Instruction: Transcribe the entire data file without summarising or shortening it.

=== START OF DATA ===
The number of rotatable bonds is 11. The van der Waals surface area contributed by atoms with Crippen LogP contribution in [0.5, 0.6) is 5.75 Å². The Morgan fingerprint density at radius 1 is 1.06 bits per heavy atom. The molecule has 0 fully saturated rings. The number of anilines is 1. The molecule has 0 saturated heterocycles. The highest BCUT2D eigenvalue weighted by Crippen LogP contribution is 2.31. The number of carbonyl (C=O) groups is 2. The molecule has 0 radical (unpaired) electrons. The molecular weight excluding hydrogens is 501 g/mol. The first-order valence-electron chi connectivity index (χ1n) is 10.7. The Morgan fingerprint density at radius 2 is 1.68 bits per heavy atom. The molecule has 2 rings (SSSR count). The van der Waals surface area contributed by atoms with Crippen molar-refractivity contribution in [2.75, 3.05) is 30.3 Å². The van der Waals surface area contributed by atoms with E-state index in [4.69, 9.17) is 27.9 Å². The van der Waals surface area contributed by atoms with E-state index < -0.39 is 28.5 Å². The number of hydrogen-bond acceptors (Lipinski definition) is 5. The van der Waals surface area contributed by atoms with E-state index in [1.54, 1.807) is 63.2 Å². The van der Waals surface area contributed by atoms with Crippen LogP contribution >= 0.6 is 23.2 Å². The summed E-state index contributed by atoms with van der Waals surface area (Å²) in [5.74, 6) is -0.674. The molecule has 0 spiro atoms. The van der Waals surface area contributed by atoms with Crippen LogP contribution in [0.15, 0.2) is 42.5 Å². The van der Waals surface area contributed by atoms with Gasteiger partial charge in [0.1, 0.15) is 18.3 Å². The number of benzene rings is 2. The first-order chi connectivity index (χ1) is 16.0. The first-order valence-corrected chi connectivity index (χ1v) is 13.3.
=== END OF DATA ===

The number of rotatable bonds is 11. The van der Waals surface area contributed by atoms with Crippen LogP contribution in [0.5, 0.6) is 5.75 Å². The Morgan fingerprint density at radius 1 is 1.06 bits per heavy atom. The molecule has 0 fully saturated rings. The number of anilines is 1. The molecule has 0 saturated heterocycles. The highest BCUT2D eigenvalue weighted by Crippen LogP contribution is 2.31. The number of carbonyl (C=O) groups is 2. The molecule has 0 radical (unpaired) electrons. The molecular weight excluding hydrogens is 501 g/mol. The first-order valence-electron chi connectivity index (χ1n) is 10.7. The Morgan fingerprint density at radius 2 is 1.68 bits per heavy atom. The molecule has 2 rings (SSSR count). The van der Waals surface area contributed by atoms with Crippen molar-refractivity contribution in [2.75, 3.05) is 30.3 Å². The van der Waals surface area contributed by atoms with E-state index in [4.69, 9.17) is 27.9 Å². The van der Waals surface area contributed by atoms with E-state index < -0.39 is 28.5 Å². The number of hydrogen-bond acceptors (Lipinski definition) is 5. The van der Waals surface area contributed by atoms with E-state index in [1.54, 1.807) is 63.2 Å². The van der Waals surface area contributed by atoms with Crippen LogP contribution >= 0.6 is 23.2 Å². The summed E-state index contributed by atoms with van der Waals surface area (Å²) in [5.74, 6) is -0.674. The molecule has 0 spiro atoms. The van der Waals surface area contributed by atoms with Crippen LogP contribution in [0.15, 0.2) is 42.5 Å². The van der Waals surface area contributed by atoms with Gasteiger partial charge in [0.1, 0.15) is 18.3 Å². The number of benzene rings is 2. The first-order chi connectivity index (χ1) is 16.0. The first-order valence-corrected chi connectivity index (χ1v) is 13.3.